Ryan Gray, 30 and from Bangor, said that his month-long mission will involve him being on call for 24 hours a day on the Greek island of Lesbos, which has become a frequent landing ground for refugees crossing from Turkey.
He had been posted to Iraq during his time in the military, and said that it has given him an insight into why so many people are attempting to flee the Middle East.
Now working for the Northern Ireland Coastguard, the father-of-one said that if he were facing the kind of brutality which many Syrian or Iraqi citizens face, he “probably would take the chance” of jumping into a rickety vessel and making a potentially-lethal journey across the waves.
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He will be living in a house run by the charity ERCI (Emergency Response Centre International) close to their lifeboat station throughout his stay.
Mr Gray – who has a four-year-old son who just started P1 on Thursday – said that he has already been warned about the number of children he will encounter on his rescues.
“It makes it a little bit more, probably, challenging if you’re dealing with the kids,” he said.
“There’s obviously the possibility of fatalities in young children. The guys out there see quite a lot of that.
“It’ll be an eye-opener I’m sure.”
He had signed up to the Army in 2002 and left in 2009, after serving two tours of Iraq with the Royal Signals.
He left the Army with the rank of Lance-Corporal.
Anti-refugee sentiment is said to be growing across the continent, fuelled by concerns about who many of those trying to enter Europe are; whether they are motivated by an economic desire to move, by fear of persecution and conflict, or anything else.
Asked about some people’s antipathy towards refugees, Mr Gray said: “Everybody is entitled to their own opinion, and will have their opinions for their own reasons.
“Certainly with me having been in Iraq twice, I know what it’s like.
“I just think people should, before they go on and make comments, understand the subject fully; understand why these people are fleeing.”
He said he was “not saying everybody should come here; definitely not”.
“I’m going out there for purely one reason,” he said.
“That’s to stop people from drowning in the sea and trying to help them as much as I can: to save lives.”
He said he had researched the situation in the Middle East for about two years.
“All I would say is: If I had my family there, I’d be doing the exact same thing,” he said.
Asked if he would even embark on one of the very dangerous crafts which have cost countless people their lives – vessels he described as “massively overcrowded with no lifejackets” – he replied: “It’s so hard to say unless you’re put in that situation.
“Certainly some of the things I’ve read about, and some of the things [I’ve] seen – from Syria mostly – I probably would take the chance of putting myself and my family on one of those boats if it meant the chance of getting to safety...
“I think you’d really need to be there. Certainly some of the things I’ve seen, if it’s as bad as it looks, I’d certainly be trying to flee that country any way I could.”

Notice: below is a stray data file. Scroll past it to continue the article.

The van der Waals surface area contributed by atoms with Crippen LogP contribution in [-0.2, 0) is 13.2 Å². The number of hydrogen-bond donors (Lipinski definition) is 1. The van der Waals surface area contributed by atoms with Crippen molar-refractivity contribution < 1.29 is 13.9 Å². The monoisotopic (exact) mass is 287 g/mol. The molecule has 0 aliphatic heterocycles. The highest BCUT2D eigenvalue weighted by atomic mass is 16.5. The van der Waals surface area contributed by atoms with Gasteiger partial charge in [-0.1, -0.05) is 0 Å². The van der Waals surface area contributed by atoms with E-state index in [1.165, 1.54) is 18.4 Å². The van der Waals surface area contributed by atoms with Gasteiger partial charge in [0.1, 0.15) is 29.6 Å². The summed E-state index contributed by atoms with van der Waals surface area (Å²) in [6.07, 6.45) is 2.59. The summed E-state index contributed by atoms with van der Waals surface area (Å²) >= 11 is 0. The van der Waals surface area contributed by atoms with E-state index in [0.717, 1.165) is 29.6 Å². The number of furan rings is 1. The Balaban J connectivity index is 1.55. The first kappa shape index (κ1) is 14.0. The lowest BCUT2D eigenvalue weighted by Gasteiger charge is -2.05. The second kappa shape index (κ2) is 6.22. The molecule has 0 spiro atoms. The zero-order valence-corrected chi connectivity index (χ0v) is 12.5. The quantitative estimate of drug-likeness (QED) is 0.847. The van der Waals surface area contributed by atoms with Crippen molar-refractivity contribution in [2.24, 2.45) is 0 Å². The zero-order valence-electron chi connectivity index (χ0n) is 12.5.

Ryan Gray’s trip to Lesbos is being undertaken entirely at his own expense.
The flights to Greece have set him back £350, and he will also have to pay for airport parking, food, and more.
All told, the cost is expected to run to a minimum of £600.
In addition, it has cost him about four weeks’-worth of leave from his job – essentially all of his holiday time for the whole year.
He said he “made his mind up” that he wanted to help out when he saw the now-famous image of a small child, Alan Kurdi, who had washed up dead on a Turkish beach on September 2, 2015 after being taken to sea in a bid to reach Europe.
Mr Gray had aimed to go out last year, but his father had become terminally ill, and has since died.
Speaking to the News Letter ahead of his trip, which was expected to see him leave at 4am today, was asked what his family make of it.
“My family are certainly very supportive,” he said.
“A little apprehensive I suppose.”
The charity he is working with have two life boats.
He said that whenever a refugee vessel (often just an inflatable raft) is spotted at sea, the boats will be dispatched to help try and guide them to shore safely.
If the craft is in trouble and people are jumping overboard, the lifeboats will try to take them on board.
Mr Gray said his job is expected to involve swimming out to anyone in that situation, in order to help stop them from drowning.
REFUGEE CRISIS IN NUMBERS:
As of August 28, the UN refugee acency – known as the UNHCR – said that more than 161,000 people had arrived in Greek territory by sea so far in 2016.
Of this number, Syrians were the largest group by an overwhelming margin.
They make up roughly 48% of the total.
Next on the list were Afghans (25% of the total), followed by Iraqis (15%).
Other notable numbers of people had come from Pakistan (4%), and Iran (3%).
Of these new arrivals in Greek territory, 38 per cent were children, 41 per cent were men, and 21 per cent were women.
In total across the Mediterranean, the UNHCR records that another 106,000 people have arrived in Italy by sea this year, and another 3,000-or-so arrived in Spain.
However, in Italy the picture is quite different.
Most of those arriving by sea there are from Africa – mainly Nigeria – and 70% are men.
In September, 2015, the then-Prime Minister David Cameron announced 20,000 people from Syria would be allowed to settle in the UK.
In April this year, leading Tory Chris Grayling was quoted as saying in the Telegraph: “I am concerned that the flow of people into Europe, most of whom we know absolutely nothing about...
“There has already been some evidence militants are using refugee flows as a conduit to get into Europe.”